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The VCU School of Medicine’s largest clinical department, the Department of Internal Medicine, was first organized in 1926 with the appointment of William Branch Porter, M.D., as chair. He assumed his role the following year and served for 29 years before retiring in 1956.
Porter was succeeded by W. Taliaferro Thompson Jr., M.D. Under Thompson’s leadership, 12 divisions were cultivated in 1966. Ten divisions still form the core part of the academic programs and services offered in the department. Also in 1966, the Hunter Holmes McGuire Veterans Affairs Medical Center was affiliated as a teaching hospital — primarily through shared internal medicine programs and faculty. Thompson retired in 1973 after serving 14 years.
In 1974, Harold J. Fallon, M.D., was appointed the third department chair and significant divisional program changes were undertaken involving eight of the twelve original divisions. In addition, four new divisions were implemented and a tremendous effort was initiated in the area of sponsored research, with significant gains made in NIH-funded areas.
The VCU Board of Visitors approved a name change for the department in 1982, and the Department of Medicine became the Department of Internal Medicine. Following Fallon’s retirement in 1993, department vice chair Hermes A. Kontos, M.D., Ph.D., was named interim chair for one year. Kontos went on to become the dean of the medical school while Shaun Ruddy, M.D., assumed the post of interim chair in 1994.
In September 1995, the department appointed the fourth chair, Richard P. Wenzel, M.D. Immediately upon his arrival Wenzel established new programs and leadership by developing the first Division of Quality Health Care in academic medicine and formed a broader leadership structure for the department. Under the new structure, department leadership comprises a vice chair, an associate chair for research, an associate chair for clinical affairs, an associate chair for education and an associate chair for information systems. Wenzel was also instrumental in developing the university Institute for Outcomes Research and Institute for Clinical Trials in 1997. In 2003, he was elected president of MCV Physicians and in 2005 he was named senior associate dean for clinical affairs. Wenzel stepped down as chair in 2009.
John E. Nestler, M.D. assumed the leadership role in November 2009. Under Nestler’s leadership the Division of Geriatric Medicine was created and the Division of Quality Health Care was folded into the Division of General Internal Medicine. The position of associate chair for faculty development was created, which introduced faculty mentorship and intra-departmental grants programs, and a department-wide quality improvement program was initiated with physician leaders in each division and the appointment of a departmental director of performance improvement.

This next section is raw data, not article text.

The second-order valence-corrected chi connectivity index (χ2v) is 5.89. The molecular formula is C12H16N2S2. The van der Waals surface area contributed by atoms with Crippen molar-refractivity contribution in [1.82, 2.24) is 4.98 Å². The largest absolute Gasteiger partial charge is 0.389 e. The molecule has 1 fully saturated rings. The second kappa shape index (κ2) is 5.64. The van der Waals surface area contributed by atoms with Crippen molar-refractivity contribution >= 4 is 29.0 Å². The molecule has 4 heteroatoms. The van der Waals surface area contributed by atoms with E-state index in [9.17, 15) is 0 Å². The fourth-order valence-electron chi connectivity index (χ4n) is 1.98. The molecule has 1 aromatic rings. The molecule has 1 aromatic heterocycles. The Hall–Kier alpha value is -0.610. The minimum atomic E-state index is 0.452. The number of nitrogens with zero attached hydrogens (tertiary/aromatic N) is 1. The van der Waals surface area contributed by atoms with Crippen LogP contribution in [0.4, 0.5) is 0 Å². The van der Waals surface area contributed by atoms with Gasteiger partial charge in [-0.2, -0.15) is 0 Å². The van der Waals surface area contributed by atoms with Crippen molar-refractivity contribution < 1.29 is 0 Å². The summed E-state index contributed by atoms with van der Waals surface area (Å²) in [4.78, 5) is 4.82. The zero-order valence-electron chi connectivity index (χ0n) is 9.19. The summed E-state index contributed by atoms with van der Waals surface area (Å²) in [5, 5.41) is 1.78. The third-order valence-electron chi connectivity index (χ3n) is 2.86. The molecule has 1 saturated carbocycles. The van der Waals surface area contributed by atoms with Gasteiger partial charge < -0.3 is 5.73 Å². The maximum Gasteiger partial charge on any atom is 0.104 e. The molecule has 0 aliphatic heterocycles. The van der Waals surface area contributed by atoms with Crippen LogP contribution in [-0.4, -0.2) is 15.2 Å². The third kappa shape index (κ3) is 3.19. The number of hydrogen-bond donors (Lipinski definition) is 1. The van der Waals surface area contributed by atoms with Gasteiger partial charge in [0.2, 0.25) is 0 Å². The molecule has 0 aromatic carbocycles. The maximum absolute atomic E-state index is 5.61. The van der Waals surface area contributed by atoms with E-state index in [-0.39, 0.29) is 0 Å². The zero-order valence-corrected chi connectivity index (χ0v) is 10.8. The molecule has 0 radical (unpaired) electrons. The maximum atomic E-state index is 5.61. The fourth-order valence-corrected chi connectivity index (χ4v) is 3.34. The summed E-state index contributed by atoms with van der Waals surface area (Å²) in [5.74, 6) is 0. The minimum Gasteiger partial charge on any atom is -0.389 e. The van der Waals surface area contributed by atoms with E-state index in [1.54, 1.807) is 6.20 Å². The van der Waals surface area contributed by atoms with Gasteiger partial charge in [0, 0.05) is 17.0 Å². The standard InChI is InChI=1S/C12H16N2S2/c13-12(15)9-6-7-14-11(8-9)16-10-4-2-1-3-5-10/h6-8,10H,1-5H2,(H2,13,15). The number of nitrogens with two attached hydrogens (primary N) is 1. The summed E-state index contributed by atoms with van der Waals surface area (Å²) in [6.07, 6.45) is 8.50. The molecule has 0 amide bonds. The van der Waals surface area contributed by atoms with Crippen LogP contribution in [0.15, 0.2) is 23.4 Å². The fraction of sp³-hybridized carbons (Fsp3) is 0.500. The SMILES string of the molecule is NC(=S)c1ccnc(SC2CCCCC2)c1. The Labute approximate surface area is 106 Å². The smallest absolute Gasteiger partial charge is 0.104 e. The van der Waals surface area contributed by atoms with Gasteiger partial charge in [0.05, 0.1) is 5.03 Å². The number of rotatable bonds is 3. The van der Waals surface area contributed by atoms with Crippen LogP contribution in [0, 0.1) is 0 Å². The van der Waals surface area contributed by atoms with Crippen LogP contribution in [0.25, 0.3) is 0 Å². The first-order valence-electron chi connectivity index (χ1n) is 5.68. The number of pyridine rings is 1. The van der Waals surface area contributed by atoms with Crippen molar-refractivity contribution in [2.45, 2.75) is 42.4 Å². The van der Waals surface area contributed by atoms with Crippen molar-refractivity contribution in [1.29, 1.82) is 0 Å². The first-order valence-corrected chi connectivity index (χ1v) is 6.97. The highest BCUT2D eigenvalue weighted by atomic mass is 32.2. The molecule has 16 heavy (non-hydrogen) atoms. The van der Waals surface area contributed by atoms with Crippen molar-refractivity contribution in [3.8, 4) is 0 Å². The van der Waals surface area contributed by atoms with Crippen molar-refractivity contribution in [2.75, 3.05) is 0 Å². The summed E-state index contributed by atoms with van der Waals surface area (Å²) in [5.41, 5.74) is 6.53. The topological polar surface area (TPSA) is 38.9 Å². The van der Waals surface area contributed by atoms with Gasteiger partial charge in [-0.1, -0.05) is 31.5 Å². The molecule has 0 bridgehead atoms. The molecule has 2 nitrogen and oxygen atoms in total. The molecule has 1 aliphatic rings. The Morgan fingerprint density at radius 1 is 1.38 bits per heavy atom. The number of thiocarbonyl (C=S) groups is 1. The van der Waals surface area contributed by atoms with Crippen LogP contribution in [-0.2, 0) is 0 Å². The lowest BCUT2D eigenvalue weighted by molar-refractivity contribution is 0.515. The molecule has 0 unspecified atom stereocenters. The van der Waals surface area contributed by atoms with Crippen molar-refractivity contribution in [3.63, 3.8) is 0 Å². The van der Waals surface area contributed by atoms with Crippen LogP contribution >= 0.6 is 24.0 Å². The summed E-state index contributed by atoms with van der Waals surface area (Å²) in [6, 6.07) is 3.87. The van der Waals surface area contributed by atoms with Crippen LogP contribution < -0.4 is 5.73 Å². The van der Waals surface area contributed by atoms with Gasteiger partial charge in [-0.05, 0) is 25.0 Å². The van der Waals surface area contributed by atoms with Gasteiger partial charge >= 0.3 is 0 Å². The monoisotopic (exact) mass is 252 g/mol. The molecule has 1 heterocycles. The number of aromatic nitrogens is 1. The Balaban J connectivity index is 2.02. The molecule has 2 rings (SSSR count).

John E. Nestler, MD, was appointed the William Branch Porter Chair of the Department of Internal Medicine on Nov. 1, 2009, having served as vice chair of the department since 2003 and chair of the Division of Endocrinology and Metabolism since 1997. He holds joint appointments as professor in both the departments of Obstetrics and Gynecology and Pharmacology and Toxicology, and is also Program Director of VCU’s U54 SCCPRIR Center on Clinical and Translational Research in Polycystic Ovary Syndrome.
Dr. Nestler received his medical degree from the University of Pennsylvania School of Medicine and completed his internship, residency and chief medical residency in Internal Medicine at VCU. His postdoctoral training included clinical and research fellowships in endocrinology and metabolism at the University of Pennsylvania and at VCU.
Dr. Nestler is a recognized professor, of both undergraduate and graduate medical education, and a distinguished scholar with an international reputation for his research on polycystic ovary syndrome and insulin resistance. His work was seminal in establishing insulin-sensitizing drugs as a treatment for infertility in women with the polycystic ovary syndrome, and has addressed the impact of insulin resistance on long-term health in the disorder.
As principal investigator, Dr. Nestler is responsible for two active National Institutes of Health-funded grants studying the role of insulin resistance in polycystic ovary syndrome. He has been a principal investigator on numerous research projects, receiving funding from grant sources that include the National Institutes of Health, the Juvenile Diabetes Association, and the American Diabetes Association.
Dr. Nestler’s honors include two of the highest honors of the VCU School of Medicine, namely the “Outstanding Research Achievement Award” and the “Distinguished Mentor in the Clinical Sciences Award.” He is a member of a number of professional associations, including the Association of American Physicians, American Society of Clinical Investigation, and the American Clinical and Climatological Association. Dr. Nestler is a co-founder and past president of the Androgen Excess and PCOS Society, and a past president of the Virginia affiliate of the American Diabetes Association. Additionally, Dr. Nestler holds three U.S. patents; has co-edited three books; and has contributed more than 180 articles to US and European publications, such as the New England Journal of Medicine, Diabetes, Diabetes Care, Circulation, and The Journal of Clinical Endocrinology and Metabolism.
Bio coming soon!
Bio coming soon!
Bio coming soon!
Bio coming soon!